A Kaleidoscope of Feelings

“It feels like I have been on an emotional roller-coaster since my son died. I don’t even know what I am feeling anymore. My moods and feelings change every day—sometimes every minute. Is this normal?”


The death of a child in our lives brings about many feelings. Many of us feel guilty about our parenting and look for someone or something to blame for the loss of our precious child. Just about every grieving parent wonders whether they were a “good parent.” Questioning our parenting is evidence that we were—and still are—good parents.

Most of the time, our feelings of guilt and blame are really motivated by our love for our child. And, we are searching for answers to questions for which there are no answers, trying to make sense of something that makes no sense. However, when our guilt is so intense that it causes us more and more pain, and when our blaming turns to resentment, anger, and lashing out we need to consider getting help. It takes a lot of time and a lot of tears, but with support many of us have been able to let go of and move past our guilt and blame. It is possible and it is healing.


Some of the most common of these grief feelings are:


Shock and denial. We say to ourselves things like: “This can’t be real!” “Things like this just don’t happen to people like me!” “I can’t believe that my child has died!” It is as if we simply cannot accept that such a terrible thing as the death of someone we love so deeply has actually occurred. We may try to protect ourselves psychologically by pushing the reality of the event away from us and putting up walls to the outside world. For example, many of us have felt like closing the blinds, shutting doors to the rest of the world, and pretending like it never happened.


Anger and rage. We say to ourselves things like: “Why me?!” “Why my child?!” “Why our family?!” Often, it is as if we are trying to take our pain out on others. The world may seem like an unfeeling place in which such an awful thing has occurred. We may see the world as a horrible, cruel place. We may be angry at God for allowing this to happen. There are two ways extreme anger can come out. We can take it out on others, which sometimes leads to violent behavior. Or, we get angry at ourselves, which can turn to depression and suicidal thoughts. It is important that we get help before our anger leads us to hurt others or ourselves. (See the article, “When to get help” in this section.)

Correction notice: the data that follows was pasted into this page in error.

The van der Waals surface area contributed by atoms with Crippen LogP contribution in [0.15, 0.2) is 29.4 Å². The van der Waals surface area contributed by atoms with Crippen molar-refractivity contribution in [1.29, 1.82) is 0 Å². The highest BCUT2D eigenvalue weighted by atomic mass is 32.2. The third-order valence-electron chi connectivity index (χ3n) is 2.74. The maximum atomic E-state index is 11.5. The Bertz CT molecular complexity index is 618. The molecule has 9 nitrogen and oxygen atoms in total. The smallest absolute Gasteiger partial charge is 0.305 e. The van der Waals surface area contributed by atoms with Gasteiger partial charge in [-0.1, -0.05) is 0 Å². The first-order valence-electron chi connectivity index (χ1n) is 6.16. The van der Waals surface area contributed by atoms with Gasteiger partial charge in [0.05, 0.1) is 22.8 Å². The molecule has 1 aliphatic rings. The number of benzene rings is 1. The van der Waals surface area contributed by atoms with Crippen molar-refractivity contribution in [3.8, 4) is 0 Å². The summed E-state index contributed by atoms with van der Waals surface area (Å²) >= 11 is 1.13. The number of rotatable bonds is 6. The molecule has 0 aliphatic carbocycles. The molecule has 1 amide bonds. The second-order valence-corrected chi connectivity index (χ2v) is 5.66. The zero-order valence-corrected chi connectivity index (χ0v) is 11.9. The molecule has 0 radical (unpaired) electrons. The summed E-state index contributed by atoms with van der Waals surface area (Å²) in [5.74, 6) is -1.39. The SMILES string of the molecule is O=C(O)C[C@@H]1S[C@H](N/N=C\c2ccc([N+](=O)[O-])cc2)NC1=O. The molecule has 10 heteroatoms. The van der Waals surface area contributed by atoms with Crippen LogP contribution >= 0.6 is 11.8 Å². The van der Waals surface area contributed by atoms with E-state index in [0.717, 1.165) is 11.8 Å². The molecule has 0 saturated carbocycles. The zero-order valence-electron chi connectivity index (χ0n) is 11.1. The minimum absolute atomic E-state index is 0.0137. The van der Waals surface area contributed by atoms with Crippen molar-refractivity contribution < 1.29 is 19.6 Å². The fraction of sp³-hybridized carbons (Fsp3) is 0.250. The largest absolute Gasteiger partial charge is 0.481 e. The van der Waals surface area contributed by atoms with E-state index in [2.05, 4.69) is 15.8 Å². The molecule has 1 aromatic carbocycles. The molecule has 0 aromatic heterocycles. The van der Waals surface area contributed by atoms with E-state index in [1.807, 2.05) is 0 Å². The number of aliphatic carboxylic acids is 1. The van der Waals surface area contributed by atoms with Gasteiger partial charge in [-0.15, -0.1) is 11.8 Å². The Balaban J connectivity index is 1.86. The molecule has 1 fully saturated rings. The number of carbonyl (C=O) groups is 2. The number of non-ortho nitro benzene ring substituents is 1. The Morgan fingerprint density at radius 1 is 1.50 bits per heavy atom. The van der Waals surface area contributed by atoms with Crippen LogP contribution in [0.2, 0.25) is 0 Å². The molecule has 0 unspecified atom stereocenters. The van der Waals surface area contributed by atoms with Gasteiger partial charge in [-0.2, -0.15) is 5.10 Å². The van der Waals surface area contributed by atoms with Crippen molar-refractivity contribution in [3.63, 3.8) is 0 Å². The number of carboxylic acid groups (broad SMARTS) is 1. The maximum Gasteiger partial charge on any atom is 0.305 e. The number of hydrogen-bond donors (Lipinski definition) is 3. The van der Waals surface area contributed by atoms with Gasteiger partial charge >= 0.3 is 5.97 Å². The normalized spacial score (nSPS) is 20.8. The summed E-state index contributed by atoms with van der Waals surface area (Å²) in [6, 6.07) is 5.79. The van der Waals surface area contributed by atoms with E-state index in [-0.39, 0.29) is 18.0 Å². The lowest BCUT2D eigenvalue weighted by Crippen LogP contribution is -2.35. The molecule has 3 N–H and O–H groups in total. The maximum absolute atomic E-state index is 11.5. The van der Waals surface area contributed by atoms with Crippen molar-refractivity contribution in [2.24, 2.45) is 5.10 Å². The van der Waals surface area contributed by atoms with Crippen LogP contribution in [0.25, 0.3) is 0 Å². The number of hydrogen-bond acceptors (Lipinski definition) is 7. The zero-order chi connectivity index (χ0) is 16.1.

Guilt and blame. We say to ourselves things like: “What did I do or fail to do that caused this tragedy to take place?” “Why was I not able to protect my child and prevent his or her death?” Many of us feel guilty for “not doing enough” for our child. We question our parenting, wondering if we could have done it better. We blame ourselves for every little mistake we may have made in parenting our child. OR: We blame others: “Who was it that brought this about—some doctor or other healthcare provider, a hospital or other institution, some careless or evil stranger, or perhaps even a cruel God?” After all, we think, when bad things happen aren’t they always the responsibility of someone or something?



Sadness and loneliness. We say to ourselves things like: “I feel terrible, just miserable.” “I am overwhelmed by this unspeakable loss and I don’t know what to do.” Especially as time passes, we add: “I miss my child so much.” “I feel so alone.” “My child was the very center of my life and now it’s like my heart has been ripped out of me.” Loss is very hard to bear and the death of a child is often accompanied by many other losses that affect every part of our lives. It affects our everyday routines, how we act, and who we are in the world.. For example, how do we answer a simple question like, “How many children do you have?” (See article on “How many children do I have now?”)


While these and many other feelings are common among grieving parents, everybody experiences feelings differently and feels things at different times. There are no specific emotions or “feeling stages” that every parent must, will, or should experience. Each person’s experiences in grief are unique. For example, your husband may be feeling like closing the blinds, shutting the doors, and feeling his grief alone. You may feel like you want to begin to get on with your life, get out, and be with people. Neither one of you is “right” and neither is “wrong.” Your feelings can and probably will shift. Next week, he may want to get out and you may want to close the blinds. It is important to understand that we all grieve differently. Avoid blaming yourself or your loved ones for how you grieve and give others the same freedom.


So how should you regard the kaleidoscope of feelings that you may be experiencing after the death of your child? Think of it this way: You wouldn’t be having these feelings if you did not love your child. All of your emotions in grief, as difficult as they are and may continue to be, are actually expressions of your love and caring for your child.


Is there any limitation on how you might experience or express your grief feelings? Yes: Do not allow yourself to go to such an extreme that you cause direct harm to yourself or to others.


Beyond that, many of us have been surprised by the intensity, changing character, and the mix of our grief feelings. All that shows is that such feelings are unusual life experiences, but not abnormal ones.


What is “normal” for you is anything that is appropriate to your loss. Honor your grief.

Article contributed by Charles A. Corr, Ph.D., CT